How can the World Bank Group help keep the formal private sector alive during the current coronavirus (COVID-19) crisis?  Beyond its impact on public health, efforts to limit the spread of COVID-19 are taking a toll, damaging businesses and livelihoods across the world. Trade and transport are disrupted, many businesses are idle, and workers and households have lost jobs and income.  By Show MoreHow can the World Bank Group help keep the formal private sector alive during the current coronavirus (COVID-19) crisis?  Beyond its impact on public health, efforts to limit the spread of COVID-19 are taking a toll, damaging businesses and livelihoods across the world. Trade and transport are disrupted, many businesses are idle, and workers and households have lost jobs and income.  By providing timely and effective support and financing, development agencies can help the formal private sector survive. Here’s what the World Bank Group’s experience in earlier crises tells us.  As international financial institutions look to help the private sector cope with the economic shocks of the coronavirus pandemic, past global crises offer valuable lessons on what works.   At the Independent Evaluation Group (IEG), we have mined our evaluations of World Bank Group responses to a range of global crises, alongside assessments of programs to support the private sector, and identified four overarching lessons to guide efforts to help businesses survive the impacts of the coronavirus . In summary, the lessons suggest a need to find ways to act fast to support the private sector, to ensure that assistance reaches those enterprises in distress, to build on prior knowledge of business conditions and constraints, and to understand that restoration of growth and employment requires a sustained response.  1) Businesses need help quickly, so international financial institutions must act fast Governments are often the fastest way to get support to the private sector. The World Bank’s Development Policy Loans (DPL) provide general budget financing to governments to allow spending to address the crisis and fill crisis-induced revenue gaps.  Budget support allows governments to channel resources to banks and businesses to fund payrolls, provide guarantees, credit or loan forbearance to help firms survive although they cannot produce or sell. World Bank Investment Lending can get to enterprises faster when adding finance to existing loans and when designing new simple or repeater loans. The International Finance Corporation (IFC) of the World Bank Group, which is already engaged with private banks and businesses, can respond more rapidly to keep the private sector alive when it focuses on programs and instruments that already have a solid track record and have shown the capacity for rapid mobilization during a crisis. Following the 2008 global financial crisis, the IFC launched several new initiatives to support businesses but their set-up time and the lags in implementation limited their short-term impact.  On the other hand, IFC’s Global Trade Finance Program , an existing facility, was able to increase its support for trade finance and reach out to new banks.  New instruments may be more appropriate for the medium term.  Click to enlarge and download the infographic 2) Make sure projects reach the businesses that need the help Rapid project preparation is critical during a crisis, but it is vital that projects are designed with effective systems for targeting the hardest hit firms and monitoring to ensure the help has actually reached them. The primary aim of most crisis-related World Bank Group financial intermediary loans (FILs), was to increase bank credit for private sector groups most affected by the crisis, such as small and medium enterprises, exporters needing trade finance, rural businesses, and cooperatives.  FILS have been widely used during crisis -- including after the 2008 crisis. Subsequent evaluations found that few FILs were able to disburse rapidly, targeting was an ongoing problem for many of them and the monitoring of the impact of the crisis financing component was weak and often not reported.  Reaching micro, small and medium enterprises poses additional challenges due to their limited size and bargaining power. Besides loans, matching grants can be helpful and business development services appear to help improve firm performance and create jobs.  Yet a better understanding of how they work and how they can be used to respond to crisis is needed. Partial credit guarantees that cover a share of the default risk of loans can also help, but their effectiveness depends on the strength of a country’s legal and regulatory frameworks.   3)  Understanding the business environment is key to helping businesses Drawing from an existing stock of knowledge or carrying out new analytic and advisory work can ensure that interventions are aimed at the most important problems faced by the private sector, and that resources are directed to their best use. During the 2008 global financial crisis, earlier analytical work provided a platform for the World Bank’s response (and sometimes that of other donors as well). In situations of fragility and conflict, Risk and Resilience Assessments (RRAs) can complement private sector diagnostics and help guide interventions that both support businesses and address the drivers of instability.  In countries where pre-crisis engagement was low, knowledge gaps left the Bank unprepared to help map out actionable, forward-looking programs and the quality of lending suffered. 4) When the crisis is over, the private sector still needs support Even when responding to a crisis, there is a need for longer term planning. This should be focused on an enduring restoration of growth and employment, and sustained responses. A strategic roadmap for crisis engagement, that sequences interventions from short term to longer term can be beneficial. Such a roadmap for crisis engagement should be based on ongoing, systemic analysis of stress factors, a framework for coordination within the World Bank Group and with other international financial institutions, and a review of instruments for effective crisis support, meaningful growth and medium-term development. For more details, please see the learning note that elaborates on each of the lessons. Please visit the IEG Lessons Library for a range of resources relevant to the COVID-19 response   Image credit: Shutterstock/ ffikretow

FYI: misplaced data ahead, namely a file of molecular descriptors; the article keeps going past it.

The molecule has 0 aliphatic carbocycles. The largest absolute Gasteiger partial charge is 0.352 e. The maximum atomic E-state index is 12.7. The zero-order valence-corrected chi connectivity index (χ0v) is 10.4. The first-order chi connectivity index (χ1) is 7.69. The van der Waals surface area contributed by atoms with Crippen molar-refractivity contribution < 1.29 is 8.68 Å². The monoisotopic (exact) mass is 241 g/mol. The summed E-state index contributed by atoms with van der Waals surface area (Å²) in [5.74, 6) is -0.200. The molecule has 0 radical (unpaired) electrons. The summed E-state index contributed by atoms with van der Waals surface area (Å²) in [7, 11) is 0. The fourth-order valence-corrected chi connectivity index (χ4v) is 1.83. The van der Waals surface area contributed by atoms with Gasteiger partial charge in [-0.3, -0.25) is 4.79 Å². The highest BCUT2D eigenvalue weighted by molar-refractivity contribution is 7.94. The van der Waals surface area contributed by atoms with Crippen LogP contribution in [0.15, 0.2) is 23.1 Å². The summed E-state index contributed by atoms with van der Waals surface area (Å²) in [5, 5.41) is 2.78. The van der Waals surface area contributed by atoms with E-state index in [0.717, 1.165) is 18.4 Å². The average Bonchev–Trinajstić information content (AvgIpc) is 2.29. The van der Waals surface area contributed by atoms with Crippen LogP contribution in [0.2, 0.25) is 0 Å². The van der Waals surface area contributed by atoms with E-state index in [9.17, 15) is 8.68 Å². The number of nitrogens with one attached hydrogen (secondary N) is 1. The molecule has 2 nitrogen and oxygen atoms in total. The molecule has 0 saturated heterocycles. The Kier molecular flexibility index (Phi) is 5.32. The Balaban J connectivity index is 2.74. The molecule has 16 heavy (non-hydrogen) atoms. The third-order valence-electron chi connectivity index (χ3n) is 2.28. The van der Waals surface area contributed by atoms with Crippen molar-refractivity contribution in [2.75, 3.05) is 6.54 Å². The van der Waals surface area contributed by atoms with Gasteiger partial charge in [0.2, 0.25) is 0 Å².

Meet the Evaluator: Lauren Kelly

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Meet the Evaluator: Lauren Kelly
The Independent Evaluation Group’s Lauren Kelly speaks on the role of the evaluator during the ongoing pandemic – and infodemic. The Independent Evaluation Group’s Lauren Kelly speaks on the role of the evaluator during the ongoing pandemic – and infodemic.